Tuesday, July 19, 2005

Highlights from the 2003 confirmation hearing of Roberts - Part II

Durbin questions Roberts views on racial profiling and mandatory minimums,
"It is an observation which was made several years ago, relative to the issue of racial profiling. I know if I asked you what your position is on racial profiling what you would say, what we would all say. We are opposed to it. It is not just, it is not fair. We certainly do not want it in America.

But I came across some statistics which trouble me, and I have asked virtually every nominee at all sorts of levels, Department of Justice and Judiciary, for a reaction and what they think we should do about the following. I want to make sure I get these numbers right as I give them to you. I am just trying to remember them off the top of my head.

But we have a situation in America today where 12 percent of our population are African-Americans. The Drug Enforcement Administration believes that 11 percent of the drug users in America are African-American, but 35 percent of those arrested for drug violations are African-American, 53 percent of those convicted in State Courts for drug felonies are African-American, and 58 percent of those currently incarcerated in State prison for drug felony are African-Americans.

I would like your reaction to that. You are asking for a major position in the administration of justice, and if we are honest about our opposition to racial profiling, what do these numbers mean in terms of our system of justice, in general terms, and in specific terms, the whole question of minimum mandatory sentencing."

Roberts response,
"I think that sort of statistical disparity ought to spark further inquiry. I mean, it sort of points out we may have a potential problem here, and I think you want to find out what is behind the numbers because any statistical grouping that shows that kind of disparity would suggest that there may be a problem not treating people as individuals, and that is sort of at the core of our constitutional liberties, that we don't group people according to characteristics and say, well, you share this characteristic, and so you must be like this, this and this. We treat people as individuals.

No matter how compelling the statistical evidence may be, it shows that whatever group it is, and 99-whatever percent here is, that's not what due process means, that's not what liberty means, that's not what the various protections of the Bill of Rights mean; that you're part of a group that more often than not is subject to this or does this, and therefore we're going to treat you as a member of a group, rather than an individual.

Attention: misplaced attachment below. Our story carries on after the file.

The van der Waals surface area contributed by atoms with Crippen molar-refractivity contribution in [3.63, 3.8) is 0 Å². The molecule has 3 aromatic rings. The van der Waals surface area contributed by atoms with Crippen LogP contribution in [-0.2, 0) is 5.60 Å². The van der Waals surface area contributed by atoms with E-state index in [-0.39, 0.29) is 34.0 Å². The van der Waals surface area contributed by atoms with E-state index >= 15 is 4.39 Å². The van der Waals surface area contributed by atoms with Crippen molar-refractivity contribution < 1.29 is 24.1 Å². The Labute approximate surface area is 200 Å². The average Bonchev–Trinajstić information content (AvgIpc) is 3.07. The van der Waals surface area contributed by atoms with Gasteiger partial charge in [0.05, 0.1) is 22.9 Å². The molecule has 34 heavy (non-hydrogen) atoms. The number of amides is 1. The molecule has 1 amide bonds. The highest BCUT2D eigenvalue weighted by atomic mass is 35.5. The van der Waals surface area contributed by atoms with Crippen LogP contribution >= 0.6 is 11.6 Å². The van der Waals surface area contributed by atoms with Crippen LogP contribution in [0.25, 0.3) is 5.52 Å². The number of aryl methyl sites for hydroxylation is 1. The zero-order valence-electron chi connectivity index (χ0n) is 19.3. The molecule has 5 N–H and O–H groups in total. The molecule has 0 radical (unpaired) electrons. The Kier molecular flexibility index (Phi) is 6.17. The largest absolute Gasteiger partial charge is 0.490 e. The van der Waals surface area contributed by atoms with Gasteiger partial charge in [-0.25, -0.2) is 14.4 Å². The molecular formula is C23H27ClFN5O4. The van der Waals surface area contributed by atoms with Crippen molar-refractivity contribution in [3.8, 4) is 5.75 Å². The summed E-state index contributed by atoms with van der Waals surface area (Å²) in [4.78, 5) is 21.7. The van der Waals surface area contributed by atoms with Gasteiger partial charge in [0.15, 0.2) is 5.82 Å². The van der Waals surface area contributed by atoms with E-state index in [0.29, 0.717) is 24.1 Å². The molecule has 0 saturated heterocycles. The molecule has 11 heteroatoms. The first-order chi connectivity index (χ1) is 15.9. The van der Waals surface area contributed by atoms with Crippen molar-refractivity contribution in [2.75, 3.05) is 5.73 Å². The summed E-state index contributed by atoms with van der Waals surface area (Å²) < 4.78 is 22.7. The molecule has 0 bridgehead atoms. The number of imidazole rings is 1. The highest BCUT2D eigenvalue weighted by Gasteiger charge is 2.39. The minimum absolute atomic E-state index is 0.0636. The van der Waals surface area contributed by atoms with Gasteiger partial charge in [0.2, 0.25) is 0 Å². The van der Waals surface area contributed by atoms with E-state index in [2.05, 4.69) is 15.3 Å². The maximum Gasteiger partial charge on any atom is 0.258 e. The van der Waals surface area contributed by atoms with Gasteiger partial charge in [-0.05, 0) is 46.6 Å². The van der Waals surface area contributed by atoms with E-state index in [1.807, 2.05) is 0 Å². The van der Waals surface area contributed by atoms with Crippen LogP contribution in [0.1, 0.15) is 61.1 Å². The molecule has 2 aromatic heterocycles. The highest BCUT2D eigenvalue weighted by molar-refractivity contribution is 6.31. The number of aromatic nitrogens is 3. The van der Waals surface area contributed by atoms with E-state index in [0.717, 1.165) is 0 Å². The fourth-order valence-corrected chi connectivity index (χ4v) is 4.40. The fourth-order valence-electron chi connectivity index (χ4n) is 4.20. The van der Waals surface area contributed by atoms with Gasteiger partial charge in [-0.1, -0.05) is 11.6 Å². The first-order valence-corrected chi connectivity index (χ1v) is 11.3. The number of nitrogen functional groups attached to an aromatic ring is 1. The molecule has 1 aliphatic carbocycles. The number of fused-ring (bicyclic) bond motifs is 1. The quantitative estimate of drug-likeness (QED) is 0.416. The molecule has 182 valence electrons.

So that type of disparity, I think, is one that ought to concern people, and spark interest, and call people to look to see what's behind the numbers and why that's the case."

Senator Leahy asks Roberts about the holes in the strict-constructionist approach,
"And you have told NPR you support and originalist approach to constitutional interpretation, saying the reason that that is the way it was in 1789 is not a bad one when you are talking about construing the Constitution. Of course, the Constitution in 1789 did not have the Bill of Rights. To get it ratified--you couldn't have gotten it ratified, States wouldn't have ratified it without that. It allowed African-Americans to be enslaved back then. We had the Civil War amendments, like the 14th, which limited State power to make or enforce laws to deny equal protection to people. So the originalist concept can't be an exact one, can it?"

Roberts reply,
"Well, I think I'd have to say that I don't have an overarching, uniform philosophy. To take a very simple example to make the point, I think we're all literal textualists when it comes to a provision of the Constitution that says it takes a two-thirds vote to do something. You don't look at what was the intent behind that, and, you know, given that intent, one-half ought to be enough.

On the other hand, there are certain areas where literalism along those lines obviously doesn't work. If you are dealing with the Fourth Amendment, is something an unreasonable search and seizure, the text is only going to get you so far. And in those situations--"

Leahy briefly interrupts before Roberts continues,
"even basic concepts like commerce, didn't have to deal with air travel and things of that sort. That doesn't mean they're not covered by the Commerce Clause. Our Constitution is flexible enough to accommodate technological changes of that sort. And I think in some areas--for example, the Supreme Court's jurisprudence on the jury trial right, I argued a case in favor of the jury trial right in the Supreme Court, and I learned more history than I thought I'd ever see again after being a history major in college, because what the Supreme Court has said is you look at what happened at common law at the point in time when the Seventh Amendment was adopted. And if it was on the equity side, you don't get the jury. If it was on the law side, you do. So you read a lot of old history. That doesn't mean that that same approach is going to make sense when you're dealing with other provisions of the Constitution.

So I think I'd have to say that I don't have an overarching, guiding way of reading the Constitution. I think different approaches are appropriate in different types of constitutional provisions."

And that's about it, none of the Senators really paid much attention to Roberts at the hearing, they seemed much more focused on his fellow nominee's. Nonetheless I think these excerpts give a nice overview of how the hearing went previously for Roberts. Obviously a Supreme Court confirmantion hearing will be much more probative and contentious.


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